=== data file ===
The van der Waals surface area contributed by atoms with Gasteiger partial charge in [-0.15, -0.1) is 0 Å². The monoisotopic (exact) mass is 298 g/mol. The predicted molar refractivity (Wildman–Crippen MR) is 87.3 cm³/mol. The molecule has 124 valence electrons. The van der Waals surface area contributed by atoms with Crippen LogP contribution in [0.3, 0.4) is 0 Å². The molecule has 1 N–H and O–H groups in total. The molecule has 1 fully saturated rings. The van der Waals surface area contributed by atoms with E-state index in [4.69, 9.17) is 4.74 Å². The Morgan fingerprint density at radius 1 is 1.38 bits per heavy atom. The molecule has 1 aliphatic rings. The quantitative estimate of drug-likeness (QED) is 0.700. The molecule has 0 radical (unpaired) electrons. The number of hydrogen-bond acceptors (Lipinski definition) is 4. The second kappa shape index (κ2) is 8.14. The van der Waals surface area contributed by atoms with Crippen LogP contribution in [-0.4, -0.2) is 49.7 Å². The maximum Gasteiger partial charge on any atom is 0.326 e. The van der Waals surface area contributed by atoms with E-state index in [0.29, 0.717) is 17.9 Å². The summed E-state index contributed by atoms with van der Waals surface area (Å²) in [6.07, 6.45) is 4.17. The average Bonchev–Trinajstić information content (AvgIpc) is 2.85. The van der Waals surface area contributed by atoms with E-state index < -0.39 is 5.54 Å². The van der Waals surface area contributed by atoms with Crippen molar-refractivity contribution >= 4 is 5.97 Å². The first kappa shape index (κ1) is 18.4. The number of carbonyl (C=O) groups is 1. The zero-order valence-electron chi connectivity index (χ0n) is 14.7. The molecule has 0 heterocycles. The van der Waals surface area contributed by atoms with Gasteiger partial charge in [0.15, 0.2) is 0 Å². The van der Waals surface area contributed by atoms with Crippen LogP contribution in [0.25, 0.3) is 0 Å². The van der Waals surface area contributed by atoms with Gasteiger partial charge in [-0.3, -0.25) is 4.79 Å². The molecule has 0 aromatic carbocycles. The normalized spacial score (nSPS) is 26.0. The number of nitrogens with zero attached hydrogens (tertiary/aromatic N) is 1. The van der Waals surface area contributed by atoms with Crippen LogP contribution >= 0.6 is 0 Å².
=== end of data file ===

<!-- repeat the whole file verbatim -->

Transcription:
The van der Waals surface area contributed by atoms with Gasteiger partial charge in [-0.15, -0.1) is 0 Å². The monoisotopic (exact) mass is 298 g/mol. The predicted molar refractivity (Wildman–Crippen MR) is 87.3 cm³/mol. The molecule has 124 valence electrons. The van der Waals surface area contributed by atoms with Crippen LogP contribution in [0.3, 0.4) is 0 Å². The molecule has 1 N–H and O–H groups in total. The molecule has 1 fully saturated rings. The van der Waals surface area contributed by atoms with E-state index in [4.69, 9.17) is 4.74 Å². The Morgan fingerprint density at radius 1 is 1.38 bits per heavy atom. The molecule has 1 aliphatic rings. The quantitative estimate of drug-likeness (QED) is 0.700. The molecule has 0 radical (unpaired) electrons. The number of hydrogen-bond acceptors (Lipinski definition) is 4. The second kappa shape index (κ2) is 8.14. The van der Waals surface area contributed by atoms with Crippen LogP contribution in [-0.4, -0.2) is 49.7 Å². The maximum Gasteiger partial charge on any atom is 0.326 e. The van der Waals surface area contributed by atoms with E-state index in [0.29, 0.717) is 17.9 Å². The summed E-state index contributed by atoms with van der Waals surface area (Å²) in [6.07, 6.45) is 4.17. The average Bonchev–Trinajstić information content (AvgIpc) is 2.85. The van der Waals surface area contributed by atoms with E-state index < -0.39 is 5.54 Å². The van der Waals surface area contributed by atoms with Crippen molar-refractivity contribution >= 4 is 5.97 Å². The first kappa shape index (κ1) is 18.4. The number of carbonyl (C=O) groups is 1. The zero-order valence-electron chi connectivity index (χ0n) is 14.7. The molecule has 0 heterocycles. The van der Waals surface area contributed by atoms with Gasteiger partial charge in [0.15, 0.2) is 0 Å². The van der Waals surface area contributed by atoms with Crippen LogP contribution in [0.25, 0.3) is 0 Å². The van der Waals surface area contributed by atoms with Gasteiger partial charge in [-0.3, -0.25) is 4.79 Å². The molecule has 0 aromatic carbocycles. The normalized spacial score (nSPS) is 26.0. The number of nitrogens with zero attached hydrogens (tertiary/aromatic N) is 1. The van der Waals surface area contributed by atoms with Crippen LogP contribution >= 0.6 is 0 Å².